To heighten the Tundras location amongst the competitors, theres the accessibility of a rear load-leveling suspension system, which was geared up on my Tundra Platinum test car. The lowering and raising of the back does take a while to finish through the dash button however shows to be really beneficial for pulling or carrying heavy products to avoid rear droop and possibly surpass stability at speed. The overall look of my test automobile seems to be a bit low even with the system set into the automated mode at the typical trip height. Youll want to step up to the TRD Pro to get 10.9 inches if you need additional ground clearance outside of the new Tundra Platinums 9.4 inches. Theres also the accessibility of power tow mirrors discovered on my test vehicle that can be extended at the press of a button, which are already very substantial and frequently produce a small blind spot that you should be mindful when navigating.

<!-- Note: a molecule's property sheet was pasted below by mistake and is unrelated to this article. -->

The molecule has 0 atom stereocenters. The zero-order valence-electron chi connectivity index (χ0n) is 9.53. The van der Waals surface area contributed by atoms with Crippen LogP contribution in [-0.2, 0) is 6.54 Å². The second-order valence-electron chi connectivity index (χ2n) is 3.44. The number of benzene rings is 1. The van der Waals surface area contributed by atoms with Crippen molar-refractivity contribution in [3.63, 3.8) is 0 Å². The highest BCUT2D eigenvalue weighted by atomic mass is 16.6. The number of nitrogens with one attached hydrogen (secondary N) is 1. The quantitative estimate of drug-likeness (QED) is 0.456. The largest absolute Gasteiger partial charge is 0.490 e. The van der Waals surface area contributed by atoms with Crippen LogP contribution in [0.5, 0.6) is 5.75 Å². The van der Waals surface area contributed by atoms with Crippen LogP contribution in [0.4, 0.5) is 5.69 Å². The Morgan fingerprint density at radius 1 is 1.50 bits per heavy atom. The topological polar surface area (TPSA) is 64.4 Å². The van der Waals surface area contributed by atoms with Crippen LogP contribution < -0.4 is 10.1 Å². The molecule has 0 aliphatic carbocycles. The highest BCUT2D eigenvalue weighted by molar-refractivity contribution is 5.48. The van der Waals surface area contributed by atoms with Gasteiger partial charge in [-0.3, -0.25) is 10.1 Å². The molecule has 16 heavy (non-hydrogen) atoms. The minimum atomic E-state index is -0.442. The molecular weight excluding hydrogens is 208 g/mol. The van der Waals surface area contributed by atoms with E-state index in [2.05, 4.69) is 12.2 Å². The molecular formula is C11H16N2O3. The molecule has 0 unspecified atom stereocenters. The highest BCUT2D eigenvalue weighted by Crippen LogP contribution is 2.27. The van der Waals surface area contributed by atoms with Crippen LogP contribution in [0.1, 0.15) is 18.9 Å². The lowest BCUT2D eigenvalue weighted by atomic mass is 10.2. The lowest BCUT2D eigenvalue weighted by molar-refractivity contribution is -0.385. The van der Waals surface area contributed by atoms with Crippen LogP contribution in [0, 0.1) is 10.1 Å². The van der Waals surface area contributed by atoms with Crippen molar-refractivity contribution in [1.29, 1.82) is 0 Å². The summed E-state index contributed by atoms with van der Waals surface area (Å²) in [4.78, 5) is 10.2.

Fuel usage is much enhanced as you would anticipate with the Tundra now getting 17 mpg city, 22 mpg highway, and 19 mpg combined in the 4 × 4 setup of my Tundra Platinum CrewMax long-bed test vehicle. Where things begin to get even better, at least throughout city driving, is in the hybrid trim Tundra designs, which are presently designated for the two top trims of the Tundra TRD Pro and luxurious Capstone trim.

At the end of the day, the new 2022 Toyota Tundra, happily made in Texas, will continue to keep its fan base proud and rather happy with all the enhancements, even if theres no longer a gas-guzzling V8. As far as winning over those who currently own newcomers or rivals, the new Tundra will do simply fine to catch some who might have had a bad experience or wonder on how well the Tundra may impress them because its from an Americanized brand name with an unparalleled history of dependability.